nuclear fusion


The Tokamak-3 nuclear fusion reactor at the Kurchatov Institute of Nuclear Power near Moscow, built in 1960.

Nuclear fusion is the joining together of two light nuclei at high temperatures to form a heavier nucleus with the release of a large amount of energy. A fusion reaction occurs when two light nuclei approach each other so closely that their Coulomb (charge) repulsion is overcome, allowing the nuclei to fuse. The total mass of the fusion products is lower than that of the two original nuclei; the difference is converted to kinetic energy which is distributed between the products.


Methods being investigated in an attempt to harness this potentially huge source of energy on Earth include magnetic confinement fusion (the use of strong magnetic fields to confine plasma so as to allow fusion reactions to occur within it) and inertial confinement fusion (the use of high-powered lasers or other beam devices to implode a pellet of material to such high densities that fusion occurs).


Main sequence stars produce light and heat through the fusion of hydrogen into helium in their cores. In red giants, successively heavier nuclei fuse, at higher temperatures, to form elements such as carbon, oxygen, and silicon (see stars, evolution) which are the basis of Earth-like planets and life.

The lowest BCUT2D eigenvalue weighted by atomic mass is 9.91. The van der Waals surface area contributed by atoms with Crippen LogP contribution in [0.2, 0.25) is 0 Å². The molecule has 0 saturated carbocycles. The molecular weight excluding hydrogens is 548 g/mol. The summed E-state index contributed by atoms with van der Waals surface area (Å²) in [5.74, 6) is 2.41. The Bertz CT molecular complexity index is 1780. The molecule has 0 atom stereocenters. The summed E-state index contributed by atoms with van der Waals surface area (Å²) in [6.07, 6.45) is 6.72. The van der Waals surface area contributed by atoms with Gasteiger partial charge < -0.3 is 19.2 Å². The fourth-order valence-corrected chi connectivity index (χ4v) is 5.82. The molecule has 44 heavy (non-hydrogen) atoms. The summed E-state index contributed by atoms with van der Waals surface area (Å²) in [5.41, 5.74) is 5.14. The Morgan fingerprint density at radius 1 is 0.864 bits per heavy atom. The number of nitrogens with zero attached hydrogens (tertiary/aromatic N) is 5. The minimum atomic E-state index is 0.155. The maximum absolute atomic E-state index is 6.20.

Various forms of fusion have been considered for use in nuclear propulsion for spacecraft. See Project Orion, Project Daedalus, and microwave-induced fusion propulsion.


History of fusion

In 1920, while engaged in a search for neon isotopes, the British physicist Francis Aston measured the mass of hydrogen and helium Atoms and discovered that four hydrogen atoms weighed more than a single atom of helium. The significance of this was seen immediately by the British astrophysicist Arthur Eddington, who realized that the differential in mass of helium and hydrogen atoms as measured by Aston was the mechanism that allowed the Sun, through the conversation of hydrogen into helium, to shine, producing heat and light.


Nuclear fusion – the conversion of matter into energy that occurs when atomic nuclei are brought together to create a larger, more stable nucleus – occurs naturally within stars. Our sun fuses more than 600 million tonnes of hydrogen into helium every second. But replicating that "artificially" on Earth, on a large scale via a process that does not involve the detonation of a hydrogen bomb (the only process by which any meaningfully large amount of fusion has so far been achieved), is an entirely different proposition.


Research in nuclear fusion increased around the world after World War II, although individual state-sponsored programs were orientated toward military uses and independent of each other. In 1958 this changed with the "Atoms For Peace" conference in Geneva, Switzerland. For the first time, research became coordinated and information was shared. It was agreed in Geneva that nuclear fusion was an achievable goal, but it was also acknowledged that inherent plasma instabilities meant that many hurdles would need to be overcome. The first fusion-generating devices, called "tokamaks," were designed and built in Russia in the late 1960s, and today the Joint European Torus tokamak near Oxford in the United Kingdom holds the record for fusion generations: it produced 16 megawatts of energy in a single second.